Researchers at the University of Edinburgh have studied the impact of the painkiller on liver cells in human and mouse tissue.
Their tests showed that in certain settings, paracetamol intake can damage the liver by harming the vital structural connections between adjacent cells in the organ.
When these cell wall connections – known as tight junctions – are disrupted, the liver tissue structure is damaged. The cells may then be unable to function properly and may die.
This type of cell damage is known to occur in liver conditions including hepatitis, cirrhosis, and cancer, but it was not linked to paracetamol toxicity until now.
“Paracetamol is the world’s preferred pain remedy – it is cheap, and considered safe and effective at therapeutic dose,” said study co-author Dr Leonard Nelson. “However, drug-induced liver damage remains an important clinical problem and a challenge for developing safer drugs. Our findings reinforce the need for vigilance in paracetamol use, and could help discover how harm caused by its adverse use might be prevented.”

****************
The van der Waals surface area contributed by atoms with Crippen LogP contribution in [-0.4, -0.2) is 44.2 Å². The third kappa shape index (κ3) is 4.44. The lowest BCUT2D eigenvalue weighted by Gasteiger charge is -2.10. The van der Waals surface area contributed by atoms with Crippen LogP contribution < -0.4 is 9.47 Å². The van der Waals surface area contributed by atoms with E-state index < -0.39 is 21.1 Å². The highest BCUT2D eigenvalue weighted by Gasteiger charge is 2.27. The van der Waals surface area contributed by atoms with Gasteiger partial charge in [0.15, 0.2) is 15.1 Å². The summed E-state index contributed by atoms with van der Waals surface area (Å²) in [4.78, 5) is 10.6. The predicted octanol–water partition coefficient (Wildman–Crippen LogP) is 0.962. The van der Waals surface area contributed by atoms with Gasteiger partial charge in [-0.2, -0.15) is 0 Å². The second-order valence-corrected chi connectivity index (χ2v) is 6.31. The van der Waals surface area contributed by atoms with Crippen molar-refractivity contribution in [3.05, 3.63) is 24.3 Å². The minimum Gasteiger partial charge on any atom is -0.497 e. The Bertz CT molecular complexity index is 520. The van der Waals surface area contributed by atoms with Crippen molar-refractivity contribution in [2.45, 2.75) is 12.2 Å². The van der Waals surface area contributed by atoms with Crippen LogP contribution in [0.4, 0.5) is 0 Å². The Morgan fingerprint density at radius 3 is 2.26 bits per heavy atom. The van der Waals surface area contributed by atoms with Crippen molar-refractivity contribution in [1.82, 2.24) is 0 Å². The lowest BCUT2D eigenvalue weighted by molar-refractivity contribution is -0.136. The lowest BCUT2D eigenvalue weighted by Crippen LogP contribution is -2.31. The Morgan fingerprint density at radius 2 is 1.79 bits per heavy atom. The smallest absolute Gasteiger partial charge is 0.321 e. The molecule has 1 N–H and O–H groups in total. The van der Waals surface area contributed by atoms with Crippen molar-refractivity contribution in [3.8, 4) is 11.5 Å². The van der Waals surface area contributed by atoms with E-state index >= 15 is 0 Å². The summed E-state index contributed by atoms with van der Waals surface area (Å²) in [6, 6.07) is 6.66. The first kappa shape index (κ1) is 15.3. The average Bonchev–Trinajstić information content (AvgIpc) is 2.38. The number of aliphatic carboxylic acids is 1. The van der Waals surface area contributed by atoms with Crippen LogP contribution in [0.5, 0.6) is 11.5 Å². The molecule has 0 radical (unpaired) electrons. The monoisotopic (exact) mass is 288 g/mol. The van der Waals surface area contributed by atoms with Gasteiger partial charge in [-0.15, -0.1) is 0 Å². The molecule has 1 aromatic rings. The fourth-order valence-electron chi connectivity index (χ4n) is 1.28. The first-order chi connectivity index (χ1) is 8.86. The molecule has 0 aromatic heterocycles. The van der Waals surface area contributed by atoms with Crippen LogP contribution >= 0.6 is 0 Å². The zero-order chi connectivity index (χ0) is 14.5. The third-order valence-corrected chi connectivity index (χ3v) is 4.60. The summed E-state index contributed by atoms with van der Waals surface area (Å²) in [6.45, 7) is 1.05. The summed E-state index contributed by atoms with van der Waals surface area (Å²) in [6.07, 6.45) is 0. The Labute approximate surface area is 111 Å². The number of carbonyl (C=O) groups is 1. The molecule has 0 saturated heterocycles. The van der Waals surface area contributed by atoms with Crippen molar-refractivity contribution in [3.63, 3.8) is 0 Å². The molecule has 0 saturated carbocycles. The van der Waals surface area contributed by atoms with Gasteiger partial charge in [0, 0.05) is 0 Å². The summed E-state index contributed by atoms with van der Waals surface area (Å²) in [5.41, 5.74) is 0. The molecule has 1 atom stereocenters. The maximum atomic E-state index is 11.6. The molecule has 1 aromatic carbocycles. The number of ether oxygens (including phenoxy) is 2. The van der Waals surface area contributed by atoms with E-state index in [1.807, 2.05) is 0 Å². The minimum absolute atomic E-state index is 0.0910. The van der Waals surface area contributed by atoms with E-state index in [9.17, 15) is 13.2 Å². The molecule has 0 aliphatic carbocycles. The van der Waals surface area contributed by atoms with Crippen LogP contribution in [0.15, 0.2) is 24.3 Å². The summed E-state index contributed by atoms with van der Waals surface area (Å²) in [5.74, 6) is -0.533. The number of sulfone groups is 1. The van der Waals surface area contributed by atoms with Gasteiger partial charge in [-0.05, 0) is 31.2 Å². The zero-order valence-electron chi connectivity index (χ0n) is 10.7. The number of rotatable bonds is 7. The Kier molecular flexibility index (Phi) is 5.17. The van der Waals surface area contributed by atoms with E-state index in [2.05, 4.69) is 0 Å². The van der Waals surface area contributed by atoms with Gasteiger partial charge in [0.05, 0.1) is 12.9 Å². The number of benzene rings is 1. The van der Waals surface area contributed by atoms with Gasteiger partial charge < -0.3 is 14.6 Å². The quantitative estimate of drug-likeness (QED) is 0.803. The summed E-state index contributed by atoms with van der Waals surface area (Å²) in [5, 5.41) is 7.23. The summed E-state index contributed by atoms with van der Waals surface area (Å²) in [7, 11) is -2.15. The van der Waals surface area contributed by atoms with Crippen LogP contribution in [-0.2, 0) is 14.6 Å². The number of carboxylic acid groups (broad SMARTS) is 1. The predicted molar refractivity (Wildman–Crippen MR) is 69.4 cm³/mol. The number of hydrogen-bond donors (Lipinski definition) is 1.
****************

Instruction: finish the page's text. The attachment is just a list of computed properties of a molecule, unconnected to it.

Researchers now hope to develop a trustworthy method of using human liver cells rather than animal testing.
They will then plan to examine how varying paracetamol doses and timescales influence toxicity in the liver, and identify potential targets for new drugs.
Co-author Pierre Bagnaninchi, of the university's MRC Centre for Regenerative Medicine, added: "Although liver damage caused by paracetamol toxicity has been the subject of intense study for 40 years, recent developments in biosensor technology are enabling a fuller picture of the biological mechanisms involved."
The full study has been published in journal Scientific Reports.
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